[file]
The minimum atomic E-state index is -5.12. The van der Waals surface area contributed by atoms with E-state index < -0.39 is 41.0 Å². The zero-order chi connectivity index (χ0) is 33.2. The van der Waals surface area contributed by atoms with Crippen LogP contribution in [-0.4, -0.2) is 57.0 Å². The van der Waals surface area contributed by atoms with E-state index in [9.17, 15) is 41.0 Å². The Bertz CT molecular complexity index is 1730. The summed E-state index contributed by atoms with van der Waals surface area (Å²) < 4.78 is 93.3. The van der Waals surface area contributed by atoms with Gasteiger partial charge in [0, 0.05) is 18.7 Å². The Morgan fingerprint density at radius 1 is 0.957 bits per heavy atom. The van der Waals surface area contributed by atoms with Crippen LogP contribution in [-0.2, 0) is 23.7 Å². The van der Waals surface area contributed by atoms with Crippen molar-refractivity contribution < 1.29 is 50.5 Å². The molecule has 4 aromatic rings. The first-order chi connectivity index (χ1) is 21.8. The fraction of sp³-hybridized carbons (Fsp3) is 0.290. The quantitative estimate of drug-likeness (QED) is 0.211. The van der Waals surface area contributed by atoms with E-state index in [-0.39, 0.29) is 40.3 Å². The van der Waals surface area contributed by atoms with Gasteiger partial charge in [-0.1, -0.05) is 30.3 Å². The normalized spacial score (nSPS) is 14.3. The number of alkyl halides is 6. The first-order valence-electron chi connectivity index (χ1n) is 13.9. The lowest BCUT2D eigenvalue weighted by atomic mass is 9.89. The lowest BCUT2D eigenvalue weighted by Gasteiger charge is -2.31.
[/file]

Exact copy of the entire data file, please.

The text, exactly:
The minimum atomic E-state index is -5.12. The van der Waals surface area contributed by atoms with E-state index < -0.39 is 41.0 Å². The zero-order chi connectivity index (χ0) is 33.2. The van der Waals surface area contributed by atoms with Crippen LogP contribution in [-0.4, -0.2) is 57.0 Å². The van der Waals surface area contributed by atoms with E-state index in [9.17, 15) is 41.0 Å². The Bertz CT molecular complexity index is 1730. The summed E-state index contributed by atoms with van der Waals surface area (Å²) < 4.78 is 93.3. The van der Waals surface area contributed by atoms with Gasteiger partial charge in [0, 0.05) is 18.7 Å². The Morgan fingerprint density at radius 1 is 0.957 bits per heavy atom. The van der Waals surface area contributed by atoms with Crippen LogP contribution in [-0.2, 0) is 23.7 Å². The van der Waals surface area contributed by atoms with Crippen molar-refractivity contribution < 1.29 is 50.5 Å². The molecule has 4 aromatic rings. The first-order chi connectivity index (χ1) is 21.8. The fraction of sp³-hybridized carbons (Fsp3) is 0.290. The quantitative estimate of drug-likeness (QED) is 0.211. The van der Waals surface area contributed by atoms with E-state index in [-0.39, 0.29) is 40.3 Å². The van der Waals surface area contributed by atoms with Gasteiger partial charge in [-0.1, -0.05) is 30.3 Å². The normalized spacial score (nSPS) is 14.3. The number of alkyl halides is 6. The first-order valence-electron chi connectivity index (χ1n) is 13.9. The lowest BCUT2D eigenvalue weighted by atomic mass is 9.89. The lowest BCUT2D eigenvalue weighted by Gasteiger charge is -2.31.